Contributions from this core group – including L. Lynn Hogue – built the law school from scratch
The Georgia State University College of Law marks a milestone this week as seven original faculty retire after 30 years, with a May 9 reception honoring their contributions.
These professors took a risk to come to a fledgling law school that needed their help to become accredited. Over the years, their steady foundation of leadership and passion boosted the College of Law to national prominence late last year as preLaw magazine’s best value among all U.S. law schools. They are also donors as well.
“I don’t just work here, I believe in the place,” said L. Lynn Hogue, well known for his challenging constitutional law classes. “I believe in what we do and what we are, and I believe in backing that understanding with hard-earned dollars.”
The earning sprang from the learning, and Hogue counts himself as a student as well as professor. That two-way circuit of knowledge is what keeps him in the classroom, as he continues to teach beyond his 2010 retirement – as long as possible, he said.
“There’s always something new when you teach,” he said. “Law changes all the time. New issues arise, so there’s always a challenge in how you teach something that is constantly evolving. I stay fresh in what I deal with, and what I deal with stays fresh all the time.”
Hogue, along with peers Mark Budnitz, Anne Emanuel, Bernadette Hartfield, Nancy Johnson, E. R. Lanier and Charles Marvin, will retire at the end of this academic year.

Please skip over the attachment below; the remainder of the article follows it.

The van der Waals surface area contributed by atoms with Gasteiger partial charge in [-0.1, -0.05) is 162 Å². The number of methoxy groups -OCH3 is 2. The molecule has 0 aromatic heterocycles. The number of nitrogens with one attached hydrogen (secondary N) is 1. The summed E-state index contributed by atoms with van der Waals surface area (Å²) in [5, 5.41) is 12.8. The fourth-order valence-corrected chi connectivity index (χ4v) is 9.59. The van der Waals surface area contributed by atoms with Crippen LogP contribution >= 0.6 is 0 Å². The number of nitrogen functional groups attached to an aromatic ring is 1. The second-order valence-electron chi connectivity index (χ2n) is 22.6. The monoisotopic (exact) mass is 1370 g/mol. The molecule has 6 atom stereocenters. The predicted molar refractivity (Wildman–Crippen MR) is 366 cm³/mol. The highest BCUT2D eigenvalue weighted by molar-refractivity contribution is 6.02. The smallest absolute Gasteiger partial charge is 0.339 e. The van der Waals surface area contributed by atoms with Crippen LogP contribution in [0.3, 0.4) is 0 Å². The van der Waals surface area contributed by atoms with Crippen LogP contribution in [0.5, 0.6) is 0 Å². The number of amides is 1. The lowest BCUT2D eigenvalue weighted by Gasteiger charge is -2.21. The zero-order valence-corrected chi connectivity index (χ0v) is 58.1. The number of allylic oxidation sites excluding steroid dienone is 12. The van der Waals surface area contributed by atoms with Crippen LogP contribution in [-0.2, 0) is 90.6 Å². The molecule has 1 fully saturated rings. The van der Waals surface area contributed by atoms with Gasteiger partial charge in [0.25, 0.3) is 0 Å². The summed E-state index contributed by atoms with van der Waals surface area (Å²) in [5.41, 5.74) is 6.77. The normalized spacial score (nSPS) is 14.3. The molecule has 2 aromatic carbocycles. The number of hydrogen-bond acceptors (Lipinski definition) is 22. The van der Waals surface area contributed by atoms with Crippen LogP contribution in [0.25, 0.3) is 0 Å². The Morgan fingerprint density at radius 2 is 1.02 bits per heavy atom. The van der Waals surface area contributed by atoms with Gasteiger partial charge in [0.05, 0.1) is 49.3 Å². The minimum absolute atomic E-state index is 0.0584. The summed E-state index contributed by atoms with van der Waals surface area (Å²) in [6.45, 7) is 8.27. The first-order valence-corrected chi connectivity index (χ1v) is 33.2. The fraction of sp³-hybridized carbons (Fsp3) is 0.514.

The milestone attracted alumni such as Dana Carroll (J.D., 2008) to post tributes on the College of Law’s website.
“I can’t even remember the topic, but when a student began to recite an answer Professor Hogue interrupted, saying, ‘I don’t want to know what the book says. I want to know what you think!’,” Carroll wrote.
“It was a light bulb moment for me in law school – to begin not only reading and memorizing material, but to digest it and form opinions…. Thank you for teaching me to think again.”
A new law school meant a blank slate for expectations of what a professor should be. Hogue is a film buff whose favorite movie is “Mr. Holland’s Opus,” about a struggling music teacher. Hogue observed that his career began in the era of the stern Professor Kingsfield from “The Paper Chase,” and evolved into the culture-savvy law students of “Legally Blonde 2.”
As the practice and perception of law changed, Hogue drew upon the curiosity and passion nurtured in him by teachers along the way, who remained his mentor into their 90s. Georgia Bowman, his debate coach at William Jewell College in Missouri, “was encouraging and supporting and yet demanding – everything you would want,” he said, as an example of his influences. “She was very inspiring, just what you would want from a great teacher.”
At the core, Hogue’s mission didn’t change. He points to a favorite quote from Columbia University’s Andrew Delbanco: “Professor means someone professing a faith. Surely this meaning is one to which we should still wish to lay claim, since the true teacher must always be a professor in the root sense of the word – a person undaunted by the incremental fatigue of repetitive work, who remains ardent, even fanatic, in the service of his calling.”
As the law school moves into its fourth decade, the service of Hogue and colleagues has left a lasting impact on students such as Martha Baum Carlton (J.D., 1986).
“Professor Hogue, I still feel so awed by your teaching and devotion to your students that I must call you ‘Professor,’ “she wrote. “You were the ultimate professor for me. You made me go way beyond what I thought I could do. You inspired me to become a much better person than I was. Law school, as difficult as it was, became more palatable due to your diligence and inspiration. I will never forget you.”
—By Michelle Hiskey; Contact Kim Cretors, (404) 413-3424